The authors developed the ZTNB model with the data described in Section 4 with the following functional form.where is the mean of the observed crash data; ADT is traffic volume; LW is lane width (m); OSH is average outside shoulder width; ISH is average inside shoulder width (m); MW is median width (m); are unknown parameters to be estimated. It is important to note that the length of a segment is considered as an offset variable, meaning that the number of crashes is proportional to the segment length. This assumption is consistent with the HSM.
Although studies have pointed out that varying dispersion parameter (i.e., α in equations (10) and (11)) benefits the crash prediction models [37–39], this study assumed that it is fixed among all the sites to make the computation easier and consistent with the FMZTNB-2 model in Section 5.2 [37, 40–42].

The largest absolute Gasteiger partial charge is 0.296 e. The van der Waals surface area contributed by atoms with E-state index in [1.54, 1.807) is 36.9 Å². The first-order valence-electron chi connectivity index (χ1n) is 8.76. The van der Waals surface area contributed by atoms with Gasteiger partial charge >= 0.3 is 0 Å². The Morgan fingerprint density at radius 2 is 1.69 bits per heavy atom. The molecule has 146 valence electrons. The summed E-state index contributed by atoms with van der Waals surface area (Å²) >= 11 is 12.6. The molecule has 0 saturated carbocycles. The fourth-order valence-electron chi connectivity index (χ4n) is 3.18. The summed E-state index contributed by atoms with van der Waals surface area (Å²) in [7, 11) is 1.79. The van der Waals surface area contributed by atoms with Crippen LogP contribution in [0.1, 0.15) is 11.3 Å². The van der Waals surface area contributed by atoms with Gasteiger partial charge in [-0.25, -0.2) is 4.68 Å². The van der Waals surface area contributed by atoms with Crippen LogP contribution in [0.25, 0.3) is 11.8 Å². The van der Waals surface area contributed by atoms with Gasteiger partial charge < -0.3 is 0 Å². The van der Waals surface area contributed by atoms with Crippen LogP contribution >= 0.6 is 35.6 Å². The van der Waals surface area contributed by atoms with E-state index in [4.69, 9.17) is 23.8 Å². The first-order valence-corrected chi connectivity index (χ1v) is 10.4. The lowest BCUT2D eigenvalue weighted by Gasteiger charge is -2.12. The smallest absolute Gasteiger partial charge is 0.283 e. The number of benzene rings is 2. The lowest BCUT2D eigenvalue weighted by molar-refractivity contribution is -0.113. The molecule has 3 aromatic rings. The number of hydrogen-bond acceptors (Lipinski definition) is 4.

The modeling results of the ZTNB model is shown in Table 2. As can be seen, the parameters for traffic volume, average outside shoulder width, and average inside shoulder width are all statistically significant at the level of 90 percent or higher. Specifically, as the traffic volume increase, the predicted number of wet-road crashes also increases. The parameters for the other three roadway features are all negative, indicating that, with the increase of shoulder width or median width, the predicted number of wet-road crashes will decrease. For example, with one meter increase in average outside shoulder width, the predicted number of wet-roadway crashes will decrease by 14.6 percent (i.e., ). This is expected, as outside shoulders become wider, it provides additional recovery spaces for vehicles which slide away from the traveling lane due to the reduced skid number during rainy days. The results are in line with several previous studies [21, 43]. On the other hand, the parameter for lane width is −0.1, and the result is not statistically significant. The dispersion parameter, α, is estimated as 1.615, which is also insignificant.